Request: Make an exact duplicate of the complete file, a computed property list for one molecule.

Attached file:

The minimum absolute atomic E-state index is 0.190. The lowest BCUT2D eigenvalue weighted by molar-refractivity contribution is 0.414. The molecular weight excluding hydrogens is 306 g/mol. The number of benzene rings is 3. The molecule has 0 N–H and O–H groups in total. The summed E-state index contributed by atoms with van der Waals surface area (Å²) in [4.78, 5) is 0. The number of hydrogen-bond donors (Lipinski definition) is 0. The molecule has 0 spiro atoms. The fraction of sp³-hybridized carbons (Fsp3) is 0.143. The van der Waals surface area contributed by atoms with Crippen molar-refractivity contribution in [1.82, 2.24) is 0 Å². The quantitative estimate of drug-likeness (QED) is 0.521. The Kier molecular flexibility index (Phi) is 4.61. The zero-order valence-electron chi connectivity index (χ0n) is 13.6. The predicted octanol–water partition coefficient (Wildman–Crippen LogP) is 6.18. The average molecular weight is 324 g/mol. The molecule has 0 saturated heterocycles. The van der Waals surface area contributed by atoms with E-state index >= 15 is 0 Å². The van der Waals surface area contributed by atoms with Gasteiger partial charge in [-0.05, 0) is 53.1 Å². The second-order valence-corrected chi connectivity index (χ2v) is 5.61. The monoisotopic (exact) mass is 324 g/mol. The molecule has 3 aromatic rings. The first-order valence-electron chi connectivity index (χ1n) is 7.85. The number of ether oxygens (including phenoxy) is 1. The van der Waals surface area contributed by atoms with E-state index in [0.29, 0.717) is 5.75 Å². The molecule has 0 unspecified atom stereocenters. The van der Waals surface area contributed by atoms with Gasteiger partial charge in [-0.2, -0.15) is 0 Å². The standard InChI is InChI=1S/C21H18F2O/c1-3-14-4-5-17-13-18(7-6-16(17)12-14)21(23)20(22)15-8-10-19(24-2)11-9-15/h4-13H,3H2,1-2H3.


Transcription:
The minimum absolute atomic E-state index is 0.190. The lowest BCUT2D eigenvalue weighted by molar-refractivity contribution is 0.414. The molecular weight excluding hydrogens is 306 g/mol. The number of benzene rings is 3. The molecule has 0 N–H and O–H groups in total. The summed E-state index contributed by atoms with van der Waals surface area (Å²) in [4.78, 5) is 0. The number of hydrogen-bond donors (Lipinski definition) is 0. The molecule has 0 spiro atoms. The fraction of sp³-hybridized carbons (Fsp3) is 0.143. The van der Waals surface area contributed by atoms with Crippen molar-refractivity contribution in [1.82, 2.24) is 0 Å². The quantitative estimate of drug-likeness (QED) is 0.521. The Kier molecular flexibility index (Phi) is 4.61. The zero-order valence-electron chi connectivity index (χ0n) is 13.6. The predicted octanol–water partition coefficient (Wildman–Crippen LogP) is 6.18. The average molecular weight is 324 g/mol. The molecule has 0 saturated heterocycles. The van der Waals surface area contributed by atoms with E-state index >= 15 is 0 Å². The van der Waals surface area contributed by atoms with Gasteiger partial charge in [-0.05, 0) is 53.1 Å². The second-order valence-corrected chi connectivity index (χ2v) is 5.61. The monoisotopic (exact) mass is 324 g/mol. The molecule has 3 aromatic rings. The first-order valence-electron chi connectivity index (χ1n) is 7.85. The number of ether oxygens (including phenoxy) is 1. The van der Waals surface area contributed by atoms with E-state index in [0.29, 0.717) is 5.75 Å². The molecule has 0 unspecified atom stereocenters. The van der Waals surface area contributed by atoms with Gasteiger partial charge in [-0.2, -0.15) is 0 Å². The standard InChI is InChI=1S/C21H18F2O/c1-3-14-4-5-17-13-18(7-6-16(17)12-14)21(23)20(22)15-8-10-19(24-2)11-9-15/h4-13H,3H2,1-2H3.